Practice has not made perfect, yet.
I thought the new found targets for DipTrace PCB was going help me do the Double Sided Alignment trick, see previous post. The concentric circles looked good on paper, but in practice they are too thin to stick to the PCB for Toner Transfer. The solution is simple make the circles lines thicker - ah, no-can-do with DipTrace. The targets were made from software built-in "Mounting Hole" art (for reasons given before) and the image thickness for circles can not be altered. Too bad, it was a good idea. Other software PCB packages may have more flexibility for creating Targets.
So, back to the drawing board.
I created PAD art for a target. Pads and holes are the only items that DipTrace prints on all layers (Component and Circuit Side of the PCB). My new Target (pad) is 500 mils dia, with a hole 475 mils, which creates a nice circle with a line thickness of about 12 mils. This photos shows the results after Toner Transfer and Etch.
A major part of the lower center Target (circle) was lost in the process. The rest of the circuit looks great.
Now, for the new (maybe hard) part, aligning the second side art with the the first. The Transfer Paper is shown behind the PCB material with the Targets (circles) in alignment. So far, everything has worked as I expected or hoped. Note: the shiny surface on the PCB is clear tape, used to avoid addition etching while the second side is being etched. I inadvertently cut the Transfer paper too short, note the missing targets on the right side, with multiple redundant targets recovery was easy.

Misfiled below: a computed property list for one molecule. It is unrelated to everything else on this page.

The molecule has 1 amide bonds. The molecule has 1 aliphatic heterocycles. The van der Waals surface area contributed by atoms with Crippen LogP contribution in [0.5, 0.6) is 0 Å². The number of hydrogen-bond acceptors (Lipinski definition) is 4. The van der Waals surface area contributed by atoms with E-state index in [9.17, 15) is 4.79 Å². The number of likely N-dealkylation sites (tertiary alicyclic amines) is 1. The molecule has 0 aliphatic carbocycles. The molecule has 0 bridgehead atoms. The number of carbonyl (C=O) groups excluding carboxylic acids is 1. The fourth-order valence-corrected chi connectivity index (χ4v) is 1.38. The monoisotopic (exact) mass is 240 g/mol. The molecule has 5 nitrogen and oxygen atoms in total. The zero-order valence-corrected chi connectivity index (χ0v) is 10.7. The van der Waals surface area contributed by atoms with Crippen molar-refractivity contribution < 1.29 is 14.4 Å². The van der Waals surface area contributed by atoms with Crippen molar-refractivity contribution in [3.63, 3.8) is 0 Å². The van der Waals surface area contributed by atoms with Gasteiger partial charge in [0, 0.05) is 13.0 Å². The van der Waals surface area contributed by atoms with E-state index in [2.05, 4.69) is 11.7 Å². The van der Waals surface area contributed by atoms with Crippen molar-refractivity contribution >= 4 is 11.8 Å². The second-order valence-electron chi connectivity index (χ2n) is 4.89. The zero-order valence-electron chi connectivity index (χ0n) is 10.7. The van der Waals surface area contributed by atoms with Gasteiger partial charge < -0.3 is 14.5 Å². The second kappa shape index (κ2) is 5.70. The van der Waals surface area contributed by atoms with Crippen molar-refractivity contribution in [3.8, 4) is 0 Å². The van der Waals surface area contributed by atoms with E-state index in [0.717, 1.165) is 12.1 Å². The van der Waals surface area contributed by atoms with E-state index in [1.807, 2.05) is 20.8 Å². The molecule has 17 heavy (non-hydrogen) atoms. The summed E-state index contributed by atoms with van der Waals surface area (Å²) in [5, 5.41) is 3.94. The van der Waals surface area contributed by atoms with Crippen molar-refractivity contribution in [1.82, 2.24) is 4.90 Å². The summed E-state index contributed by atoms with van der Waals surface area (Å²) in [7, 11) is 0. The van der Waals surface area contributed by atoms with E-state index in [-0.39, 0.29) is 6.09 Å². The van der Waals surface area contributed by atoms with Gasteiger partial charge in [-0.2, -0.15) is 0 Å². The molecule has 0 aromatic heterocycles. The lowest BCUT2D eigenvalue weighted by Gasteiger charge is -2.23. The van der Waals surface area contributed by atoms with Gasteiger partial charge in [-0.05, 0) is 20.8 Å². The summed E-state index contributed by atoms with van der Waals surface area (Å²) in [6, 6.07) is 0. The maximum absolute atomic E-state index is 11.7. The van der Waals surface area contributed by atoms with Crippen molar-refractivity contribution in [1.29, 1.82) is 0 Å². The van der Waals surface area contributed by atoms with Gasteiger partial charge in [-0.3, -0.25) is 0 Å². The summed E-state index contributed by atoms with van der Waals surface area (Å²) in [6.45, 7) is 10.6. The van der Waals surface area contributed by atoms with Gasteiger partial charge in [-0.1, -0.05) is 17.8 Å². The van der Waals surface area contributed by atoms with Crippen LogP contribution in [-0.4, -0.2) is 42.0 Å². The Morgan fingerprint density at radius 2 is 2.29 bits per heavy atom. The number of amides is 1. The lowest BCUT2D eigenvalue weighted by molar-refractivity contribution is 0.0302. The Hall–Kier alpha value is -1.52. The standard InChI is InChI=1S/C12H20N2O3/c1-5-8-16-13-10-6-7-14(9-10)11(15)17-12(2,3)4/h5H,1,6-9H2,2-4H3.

The second side did not Transfer or turn out a well as the first, some of the Toner came off in the water soak process. I think when I changed the water in the bath, the water was TOO hot, which "shocked" the PCB material and it expanded faster than of the paper (or vise versa).
A little of the Board Outline Trace and most of the Targets came off the PCB (maybe popped off) near one end of the image. Other than that, the alignment as inspected on the light table looks very good, as shown by light through the center of the pads and VIAs (click on the next image for a good look).
Note: the 60Hz hum bars on the photo were created by the flickering florescent lights of the light Table.
Good alignment can be check by inspecting the small 10 mil holes in the VIAs, five VIAs can be found on the board.
I will not use this PCB to build a project, it will be kept as an example. Due to some of my experimental last minute PCB design edits, the holes on the major PADs had reverted to the default size (35 mils), which is too large for my project (I actually wanted 12 mils holes). I will have to re-make the board.
My next experiment will include more attention to the thermal environment of all processes.